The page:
Of course Christian’s first world problems would seem to be even more pathetic when compared to the ACT UP members chronicled in BPM (Beats Per Minute), who are fighting very hard for their ideals but also for their very lives. Campillo’s movie is at its best when it sits back and observes these activists’ interact with each other and plan their various protests. These scenes capture both the youthful passion of these activists but also doesn’t depict them as immature fools and also has an interesting ear for the tempo of the kind of arguments that emerge in these settings. The focus of the movie is ultimately on the people rather than the politics, the various issues being debated like the speed at which clinics share results with the public are not really explained to the audience and the movie isn’t necessarily trying to make much of a case for how effective ACT UP’s brand of confrontational demonstration were in the fight for AIDS research. Where the film starts to falter a bit is when the group breaks up a bit and we start observing these characters act as individuals rather than as a group. I’m thinking particularly of the film’s third act where we watch a character named Sean Dalmazo as his health deteriorates. I wouldn’t call these scenes bad at all but they are a lot more conventional than the movie that surrounds them and feels a lot more like a generic tragic approach to the AIDS epidemic of the kind we used to see out of 90s movies.
If BPM (Beats Per Minute) is a very heartfelt and emotional movie, The Square is a bit brainier and leaves you with a bit more to interpret and dissect. Key amongst its mysteries is what to make of the fictional art exhibit with which it shares its title. Christian seems to view “The Square” as a piece with a rather utopian vision of human cooperation but I think he might be missing the larger point of the piece. The plaque on The Square does read that “within [The Square] we all share equal rights and obligations,” but the implication there is that outside of The Square those lofty ideals are far from guaranteed and more than likely the only reason that those things apply inside The Square is because it sits in the middle of a big well-funded museum with a security team. In some ways that feels like a bit of a metaphor for what these museum curators have always been doing: creating a bubble where various principles exist, but are contained, and then not putting a whole lot of thought into what happens outside of that bubble. This pretty clearly makes the characters in The Square sort of the polar opposites of the ones in BPM (Beats Per Minute) who are if nothing else very dedicated to their ideals and are insistent to the point of sometimes being obnoxious and are very much trying to spread them into the wider world.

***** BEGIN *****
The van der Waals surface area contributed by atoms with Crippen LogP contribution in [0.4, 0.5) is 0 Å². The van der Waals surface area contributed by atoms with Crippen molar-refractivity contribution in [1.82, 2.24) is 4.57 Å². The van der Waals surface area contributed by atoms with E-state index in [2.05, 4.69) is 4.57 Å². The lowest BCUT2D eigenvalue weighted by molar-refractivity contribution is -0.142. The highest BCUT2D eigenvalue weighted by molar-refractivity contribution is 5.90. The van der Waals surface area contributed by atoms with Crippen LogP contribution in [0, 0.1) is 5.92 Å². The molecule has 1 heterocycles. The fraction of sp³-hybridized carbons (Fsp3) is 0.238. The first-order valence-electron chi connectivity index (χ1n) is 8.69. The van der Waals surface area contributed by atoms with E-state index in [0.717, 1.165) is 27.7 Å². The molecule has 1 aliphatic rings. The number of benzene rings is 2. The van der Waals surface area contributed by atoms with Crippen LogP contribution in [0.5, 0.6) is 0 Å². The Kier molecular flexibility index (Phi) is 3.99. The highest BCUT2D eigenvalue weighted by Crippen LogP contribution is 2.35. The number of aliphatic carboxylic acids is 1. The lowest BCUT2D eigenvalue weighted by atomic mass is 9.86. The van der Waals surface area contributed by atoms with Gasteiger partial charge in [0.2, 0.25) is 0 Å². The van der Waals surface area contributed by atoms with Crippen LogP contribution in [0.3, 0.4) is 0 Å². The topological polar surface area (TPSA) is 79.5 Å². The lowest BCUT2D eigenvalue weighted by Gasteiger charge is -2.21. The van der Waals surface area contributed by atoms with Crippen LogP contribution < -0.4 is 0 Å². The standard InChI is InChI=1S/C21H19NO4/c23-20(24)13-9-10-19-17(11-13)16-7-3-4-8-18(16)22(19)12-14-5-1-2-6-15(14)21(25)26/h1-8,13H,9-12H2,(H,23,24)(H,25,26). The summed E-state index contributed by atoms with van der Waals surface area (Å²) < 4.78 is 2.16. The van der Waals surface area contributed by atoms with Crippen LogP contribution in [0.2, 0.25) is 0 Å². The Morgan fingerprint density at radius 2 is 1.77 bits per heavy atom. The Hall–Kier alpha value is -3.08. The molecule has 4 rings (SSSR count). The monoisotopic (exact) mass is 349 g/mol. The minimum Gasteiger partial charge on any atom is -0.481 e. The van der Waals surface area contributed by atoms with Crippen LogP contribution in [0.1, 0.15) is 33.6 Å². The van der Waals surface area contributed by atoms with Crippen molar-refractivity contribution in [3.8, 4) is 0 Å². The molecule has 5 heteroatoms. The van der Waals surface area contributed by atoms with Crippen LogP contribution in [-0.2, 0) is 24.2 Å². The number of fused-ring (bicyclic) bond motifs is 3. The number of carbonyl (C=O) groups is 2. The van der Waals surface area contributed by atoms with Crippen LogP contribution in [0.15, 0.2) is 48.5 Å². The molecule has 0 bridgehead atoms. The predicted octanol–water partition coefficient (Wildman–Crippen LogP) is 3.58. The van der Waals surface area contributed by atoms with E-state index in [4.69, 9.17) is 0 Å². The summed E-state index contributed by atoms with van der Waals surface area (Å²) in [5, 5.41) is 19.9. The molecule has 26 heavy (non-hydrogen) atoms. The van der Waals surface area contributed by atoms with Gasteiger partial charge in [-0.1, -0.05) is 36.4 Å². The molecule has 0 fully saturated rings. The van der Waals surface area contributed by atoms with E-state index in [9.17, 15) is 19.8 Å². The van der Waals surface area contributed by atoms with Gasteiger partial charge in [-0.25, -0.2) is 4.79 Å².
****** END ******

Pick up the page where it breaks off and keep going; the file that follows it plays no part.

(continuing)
So, do I ultimately agree with the choice that the jury made at Cannes? Yeah, in this head to head matchup I do, and of the eight films from that festival’s main competition I would say I liked The Square the best. That doesn’t necessarily mean that The Square is quite the instant classic that some other Palme d’Or winners have been. It is, however, a very clever and very entertaining movie that manages to critique the “elites” in a smart way that doesn’t resort to overstatement or unfair pitchfork waving. This is not to say that BPM (Beats Per Minute) isn’t also a film that’s well worth your time. Those scenes of the activists debating are great but the movie as a whole never quite manages to find an overall structure that really brings it together. Still, it’s a fine movie and certainly a more worthy companion to the great ACT UP documentary How to Survive a Plague than the indie/Hollywood depiction of the era Dallas Buyers Club. However, The Square is the more creative movie and the movie that jumps out at me and which I can see myself revisiting more often. In some ways I think I might “get” Ruben Östlund now in a way I didn’t before and might even want to give Force Majeure another look. Ultimately though these are both fine works of world cinema worthy of your time